According to an Australian National University study, in 1997 the per capita rate for violent crime in PNG was 10 times that in Australia and was costing the country an estimated 5 per cent of its GDP.

The study revealed that rampant property and personal crime, including armed robbery, rape and murder, was so prevalent an "industry" in centres including Port Moresby that it accounted for 15 per cent of all urban employment.

Five years later, fed by continuing urban drift from rural centres, mass unemployment and the lack of social safety nets, crime is spiraling to a point where the authorities have no control over it.

In Port Moresby, described in the 1990's by one respected PNG watcher as "a civic slum ruled by gangsters", the unemployment rate, among a population that is probably much higher than its official 300,000, is estimated at 80 per cent.

About half the population lives in 74 so-called squatter settlements, only 26 of which were planned as living areas with access to water, electricity and public health services.

Many of the people in the unplanned settlements live in squalor, reflected on a general level by the city's graffiti-plastered, garbage-strewn streets.

"We are now faced with an entire generation of youth between the age of 13 and 27 who have been born and bred in these squatter settlements and have lost all contact with village life, ways and customs," wrote Port Moresby City Mission executive director Larry George recently.

"The majority have had little or no education and their chances of gaining some form of employment are extremely limited. In order to survive many of these youths are being forced to join criminal gangs and embark on a life of crime."

"Young girls are turning to prostitution and this further increases the danger of AIDS which is increasing at an alarming rate across the country. PNG has, for some time now, been like a time bomb waiting to go off."

Ranged against this, in a war that is being slowly and inexorably lost, is a police force, which is inept, poorly trained and equipped, underpaid, disgruntled and open to bribery and pressure from political forces and criminally inclined wantoks (extended family members).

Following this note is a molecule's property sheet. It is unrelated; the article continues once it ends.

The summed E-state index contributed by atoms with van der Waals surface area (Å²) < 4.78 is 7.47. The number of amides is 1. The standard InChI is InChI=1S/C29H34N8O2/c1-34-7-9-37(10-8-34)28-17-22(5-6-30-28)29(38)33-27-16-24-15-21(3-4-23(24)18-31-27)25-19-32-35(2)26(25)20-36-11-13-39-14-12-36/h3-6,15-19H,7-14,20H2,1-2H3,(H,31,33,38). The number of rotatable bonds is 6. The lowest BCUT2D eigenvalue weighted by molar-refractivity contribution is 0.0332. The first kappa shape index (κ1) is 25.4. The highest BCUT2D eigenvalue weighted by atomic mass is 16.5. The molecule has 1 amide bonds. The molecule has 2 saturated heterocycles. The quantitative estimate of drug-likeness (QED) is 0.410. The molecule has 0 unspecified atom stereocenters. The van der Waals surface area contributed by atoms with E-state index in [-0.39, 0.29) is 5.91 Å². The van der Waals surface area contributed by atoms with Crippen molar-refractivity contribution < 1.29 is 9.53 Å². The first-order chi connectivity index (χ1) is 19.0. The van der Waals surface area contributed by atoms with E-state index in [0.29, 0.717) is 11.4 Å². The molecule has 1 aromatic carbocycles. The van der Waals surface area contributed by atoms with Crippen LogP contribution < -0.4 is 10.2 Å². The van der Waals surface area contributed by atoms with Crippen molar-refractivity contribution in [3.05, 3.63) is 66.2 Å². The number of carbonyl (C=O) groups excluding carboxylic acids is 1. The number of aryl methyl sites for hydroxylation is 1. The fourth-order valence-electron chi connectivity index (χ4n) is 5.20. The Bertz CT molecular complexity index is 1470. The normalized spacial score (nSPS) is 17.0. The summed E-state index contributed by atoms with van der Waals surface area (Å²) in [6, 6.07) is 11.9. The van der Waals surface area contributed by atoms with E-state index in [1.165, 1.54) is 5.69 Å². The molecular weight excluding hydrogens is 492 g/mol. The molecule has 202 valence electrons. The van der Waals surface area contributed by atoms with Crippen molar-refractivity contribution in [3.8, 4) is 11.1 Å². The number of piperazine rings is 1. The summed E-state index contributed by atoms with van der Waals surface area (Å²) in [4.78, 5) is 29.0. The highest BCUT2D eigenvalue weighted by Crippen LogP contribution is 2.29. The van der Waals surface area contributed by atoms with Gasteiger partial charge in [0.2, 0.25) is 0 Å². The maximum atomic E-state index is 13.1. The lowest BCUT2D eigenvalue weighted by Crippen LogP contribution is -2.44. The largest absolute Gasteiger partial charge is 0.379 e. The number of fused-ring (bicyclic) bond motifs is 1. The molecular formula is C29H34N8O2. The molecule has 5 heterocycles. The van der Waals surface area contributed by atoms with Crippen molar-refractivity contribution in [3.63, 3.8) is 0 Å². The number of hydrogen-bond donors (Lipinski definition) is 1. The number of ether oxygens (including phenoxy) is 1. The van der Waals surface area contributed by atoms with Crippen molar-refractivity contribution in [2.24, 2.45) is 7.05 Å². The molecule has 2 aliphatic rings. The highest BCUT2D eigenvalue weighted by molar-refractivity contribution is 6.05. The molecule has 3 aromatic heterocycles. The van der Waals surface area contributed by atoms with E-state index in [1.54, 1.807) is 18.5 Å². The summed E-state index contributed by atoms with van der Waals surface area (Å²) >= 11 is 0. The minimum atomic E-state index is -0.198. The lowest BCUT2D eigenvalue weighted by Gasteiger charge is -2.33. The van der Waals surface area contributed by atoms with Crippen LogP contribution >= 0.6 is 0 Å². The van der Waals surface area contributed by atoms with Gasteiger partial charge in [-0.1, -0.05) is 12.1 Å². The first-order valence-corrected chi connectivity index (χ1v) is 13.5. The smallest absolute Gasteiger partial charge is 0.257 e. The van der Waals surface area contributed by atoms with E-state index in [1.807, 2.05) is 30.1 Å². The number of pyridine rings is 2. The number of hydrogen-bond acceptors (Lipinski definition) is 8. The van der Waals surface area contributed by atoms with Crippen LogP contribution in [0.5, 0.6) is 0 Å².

Business people say police have been known to accept as little as 50 kina to bash suspected or apprehended criminals or 400 kina to get rid of them permanently.

Violent criminals who go through arrest and the remand process are frequently granted bail and remain at large for months, if not years, because the judicial system cannot cope with them.

The effect on the vast majority of PNG's law-abiding people, especially those who have been victims of the country's security and law-and-order breakdown, has been profound. The sense of despair as well as danger in Port Moresby especially, is almost palpable.

"The police are good for chewing betel nut and they are good for picking up their wantoks but not for doing their job," a local tour guide said. "They are drinking at night-time; they are taking large bribes. This type of thing is putting us down. Why aren't they arresting the criminals?"

The question is a cry from the heart and every Australian taxpayer has a stake in the answer. Canberra this year is pumping $343 million into PNG in bilateral and multilateral aid, a significant proportion of which has or will be spent on training police, "promoting the rule of law" and strengthening governance.

This isn't new and it isn't working. Twenty-seven years after independence and an Australian input of billions of dollars, PNG's people remain among the world's most disadvantaged.

The Post-Courier newspaper editorialised recently that violent crime in PNG had reached alarming proportions, was a major deterrent to foreign investment and tourism and needed urgent government action and funding to address the problem. "It is time for the Government to do a stocktake of its priorities," it said.

A few weeks previously, an American woman who was mugged, bashed and robbed in broad daylight in Port Moresby had a similar complaint. "A place that is so unsafe must rethink its priorities and elect leaders who put the basic needs and rights of their people before anything else." she said.

PNG faces a national election in a few months' time.

No one in Port Moresby expects the cry to be heard.

 

Buai = Pidgin for betel nut

raskol = Pidgin for criminal gang member

wantoks = Pidgin for extended family or even clan members (literally "he speaks my language")

kina = principal currency of PNG - 1 kina = A$0-51 or 1 A$ = 1.97 kina